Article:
What exactly is myofascial release? It is a form of therapy that focuses on soft tissue. It is used to handle muscular immobility and pain by helping to relieve tension and stress that has accumulated during working out and basic day-to-day life. Additionally, it helps to promote better blood flow and circulation; some studies point that it may help build upon the “stretch reflex” found in muscles. This is great news for anyone who makes the decision to start working out.

But, how exactly does rolling around on a ball or a foam roller help provide those benefits? It all comes down to your fascia. Fascia is a thin, yet tough connective piece of tissue that wraps around your muscles. Chicken breast is a perfect example. You know that thin white film around raw chicken? That’s fascia. It’s role is to support and protect the structures that make up your body. This layer becomes extremely tight and inhibited if you workout consistently (which, you will, because you are ready to get massive results in the gym).

These are only two examples, though they are the most common. As you can see, by taking a holistic approach to your training, you will most likely never have to deal with these ailments. Making sure to develop your musculature evenly with the proper amount of stretching and myofascial release will leave your body happy, healthy, and constantly progressing.

  • Foam Rolling. This is an absolute must that needs to be done on a daily basis. This is going to make up the sweet sauce of your recovery protocol. I like to hit up a few different areas when I use my foam roller. There are a lot of things to consider when working these areas with a foam roller. I highly suggest that you watch the included video to get an idea of how I personally go through this. Just copy exactly what I am doing and watch as your body feels better and stronger:
    • Upper Thoracic Area
    • Lats
    • Lower Back
    • Glutes
    • Iliotibial Band (IT Band)
    • Quads
    • Calves
  • Using a Lacrosse Ball. This goes hand in hand with the foam roller above. A lacrosse ball is an amazing tool for your glutes, shoulder capsule, and chest. Again, simply watch this video to get an idea of how I am performing these movements!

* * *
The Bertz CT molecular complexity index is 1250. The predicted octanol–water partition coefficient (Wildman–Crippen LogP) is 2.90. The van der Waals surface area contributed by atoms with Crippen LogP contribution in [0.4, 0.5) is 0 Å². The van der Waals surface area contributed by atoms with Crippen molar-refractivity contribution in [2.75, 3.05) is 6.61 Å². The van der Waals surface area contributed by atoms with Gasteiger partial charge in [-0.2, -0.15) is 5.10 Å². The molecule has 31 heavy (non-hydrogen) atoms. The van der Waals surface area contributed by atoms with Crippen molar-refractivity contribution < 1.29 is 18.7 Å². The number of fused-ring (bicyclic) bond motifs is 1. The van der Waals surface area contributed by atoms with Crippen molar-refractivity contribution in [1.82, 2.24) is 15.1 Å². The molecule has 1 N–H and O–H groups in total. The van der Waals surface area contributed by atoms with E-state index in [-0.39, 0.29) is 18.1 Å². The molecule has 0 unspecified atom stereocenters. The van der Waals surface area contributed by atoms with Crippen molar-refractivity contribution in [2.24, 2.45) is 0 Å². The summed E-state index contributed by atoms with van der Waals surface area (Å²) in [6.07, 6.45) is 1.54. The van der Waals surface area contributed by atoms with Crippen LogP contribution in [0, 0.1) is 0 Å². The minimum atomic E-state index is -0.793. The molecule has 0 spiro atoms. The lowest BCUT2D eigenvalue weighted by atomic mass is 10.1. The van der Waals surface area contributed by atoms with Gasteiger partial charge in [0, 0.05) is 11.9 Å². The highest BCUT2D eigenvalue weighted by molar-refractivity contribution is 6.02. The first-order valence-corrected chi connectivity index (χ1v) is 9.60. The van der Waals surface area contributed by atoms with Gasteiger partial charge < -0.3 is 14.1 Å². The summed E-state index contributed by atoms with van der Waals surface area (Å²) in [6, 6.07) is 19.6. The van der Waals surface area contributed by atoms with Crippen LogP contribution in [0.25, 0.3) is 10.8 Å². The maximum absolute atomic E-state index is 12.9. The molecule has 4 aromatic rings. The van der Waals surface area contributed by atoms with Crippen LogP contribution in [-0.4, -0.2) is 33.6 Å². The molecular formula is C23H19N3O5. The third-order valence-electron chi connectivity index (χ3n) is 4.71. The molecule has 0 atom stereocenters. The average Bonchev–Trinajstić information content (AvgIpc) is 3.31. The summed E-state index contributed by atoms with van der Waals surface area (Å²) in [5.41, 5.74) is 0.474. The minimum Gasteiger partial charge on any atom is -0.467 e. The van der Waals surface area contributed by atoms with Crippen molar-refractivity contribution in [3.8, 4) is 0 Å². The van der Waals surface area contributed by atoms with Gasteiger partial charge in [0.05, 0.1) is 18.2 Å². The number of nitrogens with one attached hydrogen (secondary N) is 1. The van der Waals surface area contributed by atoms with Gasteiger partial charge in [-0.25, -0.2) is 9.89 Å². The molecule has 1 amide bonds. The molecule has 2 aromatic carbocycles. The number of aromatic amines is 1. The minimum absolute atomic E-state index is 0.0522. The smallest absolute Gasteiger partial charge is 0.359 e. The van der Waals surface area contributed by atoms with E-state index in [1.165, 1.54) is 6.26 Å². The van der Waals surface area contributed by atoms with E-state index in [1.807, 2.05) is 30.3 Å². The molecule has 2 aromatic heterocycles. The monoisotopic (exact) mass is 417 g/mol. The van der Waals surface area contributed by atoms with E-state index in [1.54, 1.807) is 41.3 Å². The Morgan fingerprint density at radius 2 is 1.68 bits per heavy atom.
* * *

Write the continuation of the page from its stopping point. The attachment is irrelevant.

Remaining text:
• Static Stretching. This has been getting a really bad rap in the fitness community lately and I don’t understand it. In fact, I used to believe what everyone was saying about static stretching and how “useless” or “outdated” it is. Because I followed that idiotic and unsafe advice I ended up injuring myself very badly. Don’t do that. Static stretching needs to be a part of your injury-prevention protocols.

Even more “experts” claim that static stretching before a workout is a bad idea. I call complete nonsense. When you are lifting weights, what are you actually doing? You are contracting the muscle group and then stretching it. That’s it. There isn’t anything complex about the actual phenomenon of a muscle being worked. However, as you can see, stretching is half of the battle. Therefore, how can all of these people (who actually know very little and have a crummy body) say that static stretching is “bad” or “dangerous?” Clearly they are lost.

One thing to note though: if you stretch while your muscles are cold, they will be more likely to maintain their new level of flexibility. Basically, try to stretch out prior to ever doing any other type of warm-up. This doesn’t negate the benefits of stretching after your workout when your muscles are warm though, so make sure to do it at both times!

  • Dynamic Stretching. This is the other side of the coin in a discussion about stretching in particular. Dynamic stretching is key to perform right before you begin lifting. For example, on lower-body focused days I will complete my dynamic stretching and warm-up right before I step under the bar for the first time. I then continue to perform my dynamic warm-up as I complete my initial sets with lighter weight. I have found this combination to be extremely powerful.
  • This is kind of a catch-all phrase that just refers to your ability to get into and out of strong positions. What makes up a strong position? Biomechanical Advantages. That’s a big word that may scare you off, but don’t let it. Basically, your body is just a collection of levers and muscles all attached together. And, just like with any other machine, your body has stronger levers and weaker levers. It also has certain positions that provide the best physical (aka in relation to physics/science) advantages and will lead to the most weight lifted. The easiest way for me to describe my mobility routine is to show you a video.